• Light poured out of the CRT monitor in front of him. A slight hum emanating from the spinning disk in the computer tower. It was well past midnight and he was still in the office, typing up a report to be fed to the bureaucratic machine. He preferred working at night when the fluorescent tubes were off. He didn't like the noise they made. He looks to the digital clock on his computer. It reads 3:23. Time to turn off the computer, slowly. He'd be back in the office in a little over 3 hours, but he heard that if a computer is left on for too long it can explode. He didn't want to take the chance. The computer is off, the entire building is silent. He relishes this for a moment before getting up to head home/

    The door opens casting light into the grimy abode that passed for his apartment. Lights flicker with audible clicking before deciding it's too early in the morning to work, leaving the room mostly in shade. He feels around the room like a blind beggar, trying to find his bedroom. Every step he takes is an exercise in paranoia, god forbid he slip and break his neck. He finds the bedroom and lies down on the bed, stiff as a board. He heard that you can die if you sleep on your stomach, he wasn't sure if it was true or not, but it's better to be safe than sorry. Always better to be safe than sorry.

    The next day it's back to work. He gets in the car and puts his seatbelt on, wincing at the click as the clasp engages. During the carpool he sits in the back, quietly staring straight ahead. His coworkers talk among themselves about nothing in particular, they're just talking for the sake of talking. He hates that. He gets to his office without incident or interaction. He prefers it this way. People are noisy and crude, loneliness is silent and subtle.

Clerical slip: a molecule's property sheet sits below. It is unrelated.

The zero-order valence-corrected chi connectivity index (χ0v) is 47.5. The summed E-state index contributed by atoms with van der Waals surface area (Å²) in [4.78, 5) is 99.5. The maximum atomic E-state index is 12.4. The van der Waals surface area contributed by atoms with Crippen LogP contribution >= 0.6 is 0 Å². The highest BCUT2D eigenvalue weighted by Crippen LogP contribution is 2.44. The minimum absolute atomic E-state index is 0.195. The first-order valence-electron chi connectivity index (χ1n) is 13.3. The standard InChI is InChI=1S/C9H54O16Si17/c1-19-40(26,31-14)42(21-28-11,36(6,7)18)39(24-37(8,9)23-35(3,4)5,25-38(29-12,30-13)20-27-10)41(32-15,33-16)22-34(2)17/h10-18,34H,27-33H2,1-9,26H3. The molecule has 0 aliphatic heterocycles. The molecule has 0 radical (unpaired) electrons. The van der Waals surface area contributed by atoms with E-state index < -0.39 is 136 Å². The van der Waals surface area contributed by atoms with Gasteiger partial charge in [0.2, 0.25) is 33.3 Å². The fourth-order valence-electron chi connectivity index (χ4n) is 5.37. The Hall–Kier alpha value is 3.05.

The man in charge of HR said that he was the most efficient worker they had. He smiled when he heard this, though he felt no joy. As a matter of fact, he hates this job. He says the pay is decent and the benefits large. Overall, the job is safe and he would gladly trade happiness for safety.

    Lunch time.

    The cafeteria is filled with noise, so he brings his own lunch. He'll never forget the one day he forgot. He managed to stay in the cafeteria for five seconds before running out again. Clasping his ears he tried to stop the cacophony from echoing in his skull. He lifts the sandwich out his bag and takes a bite. Ham and swiss, just as he always makes himself. Each chew resounds in his inner ear, but he ignores it. He has to eat, after all. About half-way through, he gently places the sandwich in the trash bin.

    As the bleating workers returned to their offices, he had already finished two days of work. Ingrates, he calls them. They would work better if they could live with silence, but instead they surround themselves with noise, with an unbearable array of distractions and humming vexations. Why? Because they're afraid, afraid of silence, afraid of emptiness, afraid of truth. He hears the ticking of a clock as seconds pass into minutes into hours. Suddenly, the buzz of the fluorescent tubes turn off and he's alone, staring at his monitor. He gets up and pulls the battery out of the clock. He shuts down his computer. He takes off his glasses. He relaxes. Everything is quiet, nirvana is reached at long last. He closes his eyes and rests his aching mind.

    He always admired the pursuit of nirvana. The pursuit of nothingness. He would think that if more people could accept silence into their life, if the miserable little creatures around him could just learn to live with nothingness, the world would be much more efficient. These thoughts don't hound him at the moment, though. He has achieved perfect equilibrium. All is gone, he is the only person in the world. He is cloaked in the ethereal womb that is silence. Seconds turn into minutes into hours, as he sits there. Completely alone, completely at peace.

    Suddenly, there is a breach. He hears something. He's not sure what, but something is taking away his nirvana, his womb. He cries out in his mind, he begs and pleads and curses as his peace is taken away. He claws at the walls of his soul, looking for some respite, but before he can stop it, it's gone. His sadness quickly turns to rage. His mind is now a writhing mass of spiked tentacles, lashing out and grabbing everything and anything.

    He opens his bloodshot eyes and sees a blur. He grabs a paperweight off his desk and runs. He crashes into the object and begins beating it, trying to stop the noise, trying to regain his peace, trying to resurrect his lost nirvana.

    Silence returns. Nirvana returns. Peace returns. He looks down at his handiwork. A mangled janitor lies below him, blood slowly pooling on the floor. He goes back into his office and sits down slowly, as to make little noise. He closes his eyes and waits. “Tomorrow will be very noisy,” he thinks to himself. “I best enjoy the quiet now.”